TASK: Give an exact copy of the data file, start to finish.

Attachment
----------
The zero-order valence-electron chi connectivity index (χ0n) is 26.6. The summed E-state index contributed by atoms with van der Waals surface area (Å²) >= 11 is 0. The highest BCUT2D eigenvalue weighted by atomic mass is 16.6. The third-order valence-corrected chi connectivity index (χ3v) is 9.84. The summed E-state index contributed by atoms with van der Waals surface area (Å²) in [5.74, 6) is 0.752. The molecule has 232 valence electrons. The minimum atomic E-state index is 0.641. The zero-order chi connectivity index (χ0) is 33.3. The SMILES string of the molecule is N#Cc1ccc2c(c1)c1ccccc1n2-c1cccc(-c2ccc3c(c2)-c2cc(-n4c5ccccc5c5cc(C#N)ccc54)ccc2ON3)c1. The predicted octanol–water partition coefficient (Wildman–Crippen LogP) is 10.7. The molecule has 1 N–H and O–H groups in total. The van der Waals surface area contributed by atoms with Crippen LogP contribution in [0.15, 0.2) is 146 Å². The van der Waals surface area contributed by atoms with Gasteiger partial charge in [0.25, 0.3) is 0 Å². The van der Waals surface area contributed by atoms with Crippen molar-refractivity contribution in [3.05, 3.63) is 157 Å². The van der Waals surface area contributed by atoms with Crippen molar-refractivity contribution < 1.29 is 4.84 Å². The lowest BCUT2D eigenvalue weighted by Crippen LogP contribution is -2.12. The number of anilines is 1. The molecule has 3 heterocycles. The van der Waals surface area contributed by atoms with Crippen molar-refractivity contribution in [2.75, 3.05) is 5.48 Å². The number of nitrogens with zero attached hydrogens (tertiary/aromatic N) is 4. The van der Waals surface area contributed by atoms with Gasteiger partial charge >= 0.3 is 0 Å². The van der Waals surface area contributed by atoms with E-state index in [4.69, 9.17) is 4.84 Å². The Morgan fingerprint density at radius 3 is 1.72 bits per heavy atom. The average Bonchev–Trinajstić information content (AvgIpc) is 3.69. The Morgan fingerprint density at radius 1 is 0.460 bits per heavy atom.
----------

The zero-order valence-electron chi connectivity index (χ0n) is 26.6. The summed E-state index contributed by atoms with van der Waals surface area (Å²) >= 11 is 0. The highest BCUT2D eigenvalue weighted by atomic mass is 16.6. The third-order valence-corrected chi connectivity index (χ3v) is 9.84. The summed E-state index contributed by atoms with van der Waals surface area (Å²) in [5.74, 6) is 0.752. The molecule has 232 valence electrons. The minimum atomic E-state index is 0.641. The zero-order chi connectivity index (χ0) is 33.3. The SMILES string of the molecule is N#Cc1ccc2c(c1)c1ccccc1n2-c1cccc(-c2ccc3c(c2)-c2cc(-n4c5ccccc5c5cc(C#N)ccc54)ccc2ON3)c1. The predicted octanol–water partition coefficient (Wildman–Crippen LogP) is 10.7. The molecule has 1 N–H and O–H groups in total. The van der Waals surface area contributed by atoms with Crippen LogP contribution in [0.15, 0.2) is 146 Å². The van der Waals surface area contributed by atoms with Gasteiger partial charge in [0.25, 0.3) is 0 Å². The van der Waals surface area contributed by atoms with Crippen molar-refractivity contribution in [3.05, 3.63) is 157 Å². The van der Waals surface area contributed by atoms with Crippen molar-refractivity contribution < 1.29 is 4.84 Å². The lowest BCUT2D eigenvalue weighted by Crippen LogP contribution is -2.12. The number of anilines is 1. The molecule has 3 heterocycles. The van der Waals surface area contributed by atoms with Crippen molar-refractivity contribution in [2.75, 3.05) is 5.48 Å². The number of nitrogens with zero attached hydrogens (tertiary/aromatic N) is 4. The van der Waals surface area contributed by atoms with Gasteiger partial charge >= 0.3 is 0 Å². The van der Waals surface area contributed by atoms with E-state index in [4.69, 9.17) is 4.84 Å². The Morgan fingerprint density at radius 3 is 1.72 bits per heavy atom. The average Bonchev–Trinajstić information content (AvgIpc) is 3.69. The Morgan fingerprint density at radius 1 is 0.460 bits per heavy atom.